Pomati Tempering machine?

Alek Dabo
@alek-dabo
07/24/16 02:24:51PM
31 posts

I am looking for my first continuous tempering machine - around 12kg capacity - and would like to widen my options beyond FBM and Selmi which can be seen in many chocolate workshop in the Americas. What about Pomati? Since all the makers are Italians, how is customer service in the US? I found Savy Goiseau in France and others in Switzerland and Germany but they only have large machine. Any US alternative?

Thank you very much.




--
Alain d'Aboville
Fine Chocolates
alek@daboville.com
Clay Gordon
@clay
07/24/16 03:09:05PM
1,680 posts

Alek -

There are no companies in the US making continuous tempering machines in the same class as the names you mention - Pomati, Selmi, FBM, Savy Goiseau, etc., and Gami, Bakon, Chocolate World ... names you did not mention.

If you can, I advise you to take a look inside the machines to see how they are made. What is the size of the tempering auger and pipe? How is the chocolate warmed and cooled? What safety features are in place to keep the operator from inadvertantly damaging the machine?

If you look at the evolution of the technology you will see that these all operate using a screw to transport chocolate from a working bowl where all the crystals are melted out through a cooled pipe to generate and mix the crystals. There is an originator of the technology and all of the follow-on brands are engineering copies to one extent or another. That's one of the reasons they all look so much alike.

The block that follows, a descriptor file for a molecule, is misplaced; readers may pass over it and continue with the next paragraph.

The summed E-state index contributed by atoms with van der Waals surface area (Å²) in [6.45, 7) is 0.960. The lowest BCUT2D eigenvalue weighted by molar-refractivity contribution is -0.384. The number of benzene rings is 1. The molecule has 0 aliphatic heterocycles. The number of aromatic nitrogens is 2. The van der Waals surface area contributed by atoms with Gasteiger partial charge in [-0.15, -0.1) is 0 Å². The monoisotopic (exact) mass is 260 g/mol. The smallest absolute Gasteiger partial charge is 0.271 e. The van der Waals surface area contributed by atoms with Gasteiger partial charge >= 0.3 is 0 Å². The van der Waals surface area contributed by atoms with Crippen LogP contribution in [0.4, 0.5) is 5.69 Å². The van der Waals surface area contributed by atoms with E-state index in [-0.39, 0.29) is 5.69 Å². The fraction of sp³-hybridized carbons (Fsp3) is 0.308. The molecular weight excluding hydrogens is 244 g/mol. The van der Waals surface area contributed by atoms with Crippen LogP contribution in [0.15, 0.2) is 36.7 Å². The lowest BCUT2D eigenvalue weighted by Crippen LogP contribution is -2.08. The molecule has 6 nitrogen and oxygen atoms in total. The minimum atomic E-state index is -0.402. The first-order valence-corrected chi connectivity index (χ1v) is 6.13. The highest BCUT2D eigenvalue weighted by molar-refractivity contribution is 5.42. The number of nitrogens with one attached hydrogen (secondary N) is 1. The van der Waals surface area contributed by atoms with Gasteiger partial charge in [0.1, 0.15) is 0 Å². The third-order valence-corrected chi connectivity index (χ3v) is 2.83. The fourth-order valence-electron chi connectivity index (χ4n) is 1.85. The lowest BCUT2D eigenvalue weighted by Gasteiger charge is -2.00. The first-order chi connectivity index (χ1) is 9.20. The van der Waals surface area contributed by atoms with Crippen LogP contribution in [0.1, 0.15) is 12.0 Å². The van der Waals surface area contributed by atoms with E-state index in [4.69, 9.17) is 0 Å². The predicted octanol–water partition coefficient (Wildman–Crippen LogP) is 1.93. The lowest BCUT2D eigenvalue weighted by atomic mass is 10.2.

However, it turns out the there are significant differences in things like the shape of the working bowl (e.g., deep and narrow versus wide and shallow), the auger and the pipe (e.g., the diameter of the pipe and the depth of the auger flights), and the position of the temperature sensors among other details, that make a difference with respect to overall tempering performance, including the ability to resist over-tempering over the course of the work day. In addition, some machines are heated and cooled with water jackets, some use heated resistance wire and recirculating cooling gas, and others use a combination of these techniques; and there are advantages and disadvantages to the various approaches. There are machines, from LCM and others, that use different approaches to tempering. The LCM approach, for example, makes it impossible (in their minds) to add a dosing option.

You should also pay close attention to the power of the motor driving the tempering auger (as well as the ratio of the gearbox) if you are going to be tempering two-ingredient (high viscosity) chocolate. I can tell you from experience that some motors are under-powered and will burn out faster than others. Two-ingredient chocolate also tends to be more abrasive than conventional couverture - especially that made in Indian wet-grinders - so that has an impact on the bearings and seals on the tempering motor, gearbox, and pipe.